You have been the best. I choose to start this with you because you were present at the conception of everything. It’s because of your undying devotion to me that I have managed to achieve so much in such a short duration of time.
As a testament to your love, I managed to secure the best education here and even abroad with the mere income of a secondary school teacher. I went to top league schools to get the best education because you not only believed that I deserved it but because you wanted me to live and achieve all dreams that you hadn’t achieved growing up.
It’s because of this immense loyalty to me and my siblings that I managed to be the youngest partner at Ken, Karen and Kamara Advocates. I didn’t think I could achieve such fete at a mere age of 33 years. I am driven, and that drive has been driven by a drive of your own, a drive that never gets out of juice.
I love you. I love you because you are the only person whose love for me has been pure and unadulterated. You have proven to me time and again that even when every other room’s light goes out, I can find solace in the darkness because of you. You have been my pillar of strength, you have prayed for me, you have cried for me and I know there isn’t any other love that can defeat that.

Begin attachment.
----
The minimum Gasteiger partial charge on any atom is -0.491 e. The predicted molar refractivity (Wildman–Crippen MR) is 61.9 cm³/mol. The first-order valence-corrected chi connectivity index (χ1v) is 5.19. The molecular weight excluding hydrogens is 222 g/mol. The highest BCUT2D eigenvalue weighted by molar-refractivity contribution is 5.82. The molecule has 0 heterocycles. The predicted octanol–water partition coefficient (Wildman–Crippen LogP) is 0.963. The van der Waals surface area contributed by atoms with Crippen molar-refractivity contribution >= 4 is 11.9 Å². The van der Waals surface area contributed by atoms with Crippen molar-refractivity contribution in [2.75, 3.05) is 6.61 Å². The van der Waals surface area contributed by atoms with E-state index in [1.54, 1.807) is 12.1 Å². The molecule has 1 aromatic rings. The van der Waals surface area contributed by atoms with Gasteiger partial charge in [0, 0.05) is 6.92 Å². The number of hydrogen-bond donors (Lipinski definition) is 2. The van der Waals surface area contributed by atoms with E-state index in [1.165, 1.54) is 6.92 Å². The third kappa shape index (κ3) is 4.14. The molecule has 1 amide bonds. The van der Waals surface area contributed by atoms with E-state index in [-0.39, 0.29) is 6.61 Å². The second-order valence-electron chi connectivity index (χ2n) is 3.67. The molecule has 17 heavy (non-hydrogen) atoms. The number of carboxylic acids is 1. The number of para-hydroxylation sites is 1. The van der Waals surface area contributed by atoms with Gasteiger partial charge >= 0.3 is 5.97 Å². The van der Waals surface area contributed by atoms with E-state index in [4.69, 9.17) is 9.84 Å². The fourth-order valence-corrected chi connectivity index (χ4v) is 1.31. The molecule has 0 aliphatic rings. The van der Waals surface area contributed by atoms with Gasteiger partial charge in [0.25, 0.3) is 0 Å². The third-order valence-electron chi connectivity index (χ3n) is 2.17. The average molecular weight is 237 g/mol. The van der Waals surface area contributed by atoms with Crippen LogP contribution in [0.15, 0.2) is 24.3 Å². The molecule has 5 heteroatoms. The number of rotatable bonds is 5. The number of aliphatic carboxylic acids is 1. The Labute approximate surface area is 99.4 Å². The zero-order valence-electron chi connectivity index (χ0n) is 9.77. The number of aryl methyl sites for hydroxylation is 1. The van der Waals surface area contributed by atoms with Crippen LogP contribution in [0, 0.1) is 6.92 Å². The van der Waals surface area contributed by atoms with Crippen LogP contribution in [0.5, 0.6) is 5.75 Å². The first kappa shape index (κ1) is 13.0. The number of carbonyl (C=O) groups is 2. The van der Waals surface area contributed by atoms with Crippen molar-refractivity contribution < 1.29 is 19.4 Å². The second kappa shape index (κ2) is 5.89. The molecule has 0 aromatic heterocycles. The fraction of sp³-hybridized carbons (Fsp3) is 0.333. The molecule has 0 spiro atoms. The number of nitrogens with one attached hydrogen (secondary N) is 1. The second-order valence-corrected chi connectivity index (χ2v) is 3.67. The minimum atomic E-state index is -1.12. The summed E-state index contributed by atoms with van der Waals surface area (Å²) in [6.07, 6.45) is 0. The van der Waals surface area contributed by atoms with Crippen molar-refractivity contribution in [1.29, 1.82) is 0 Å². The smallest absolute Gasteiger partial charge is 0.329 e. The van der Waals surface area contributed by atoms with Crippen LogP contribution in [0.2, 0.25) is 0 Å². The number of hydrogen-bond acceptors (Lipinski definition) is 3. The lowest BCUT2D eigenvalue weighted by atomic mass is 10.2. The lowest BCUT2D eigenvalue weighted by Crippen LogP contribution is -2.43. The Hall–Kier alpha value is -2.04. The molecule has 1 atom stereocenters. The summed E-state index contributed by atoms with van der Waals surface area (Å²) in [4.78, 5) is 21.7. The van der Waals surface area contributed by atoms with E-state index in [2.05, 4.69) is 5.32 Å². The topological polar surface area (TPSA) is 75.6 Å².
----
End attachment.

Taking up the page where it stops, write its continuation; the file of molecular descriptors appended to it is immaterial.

This act will hurt you the most. I know it will because you have dedicated your life to ensure that we, as your children get the best. Unconditionally, you have shown us the best way to achieve anything is through dedication, compromise, hard work and belief in God.
I have followed your teachings and tried my best to go by them step by step. I have failed severally but you have been there to pick me up every time. Without giving up, you have believed that I have the ability and willingness to be better. You believed in my abilities before I ever could.
Thank you for everything.
Much as this is a goodbye note, it is also a confession to where I faltered. You never failed me mum but the world did. In as much as I have a successful career going on for me, deep down I am damaged. I have never had enough self-esteem to face the world head-on.
Success came early for me but it’s not something I anticipated this young. As much as I never lacked anything growing up, the access to a six-figure salary when I hit 30 was something you never quite prepared me for. We always had what we needed. In exact amounts…
You brought us up as a single mum. My sister had a role model, a figure of strength and a mentor through you. What did I have? I had you but I needed a father figure to teach me how to be a man growing up.
Don’t get me wrong, you did the best you could in the circumstances. He had broken you in many ways that one could ever be broken so you had broken ties with him. I understood that part, from your eyes. What I didn’t understand was why you never let me know him. I couldn’t fathom why you couldn’t let me judge the type of a man he was and whether or not he deserved to be in our lives.
You were the adult and I believed that you knew what was best for us. But mum, you were also a woman with a broken heart. How objective could you be when it came to the man who broke your heart? How could you listen to his requests to be a part of our lives when all he symbolized was a pain in unfulfilled promises, broken dreams and a shattered heart?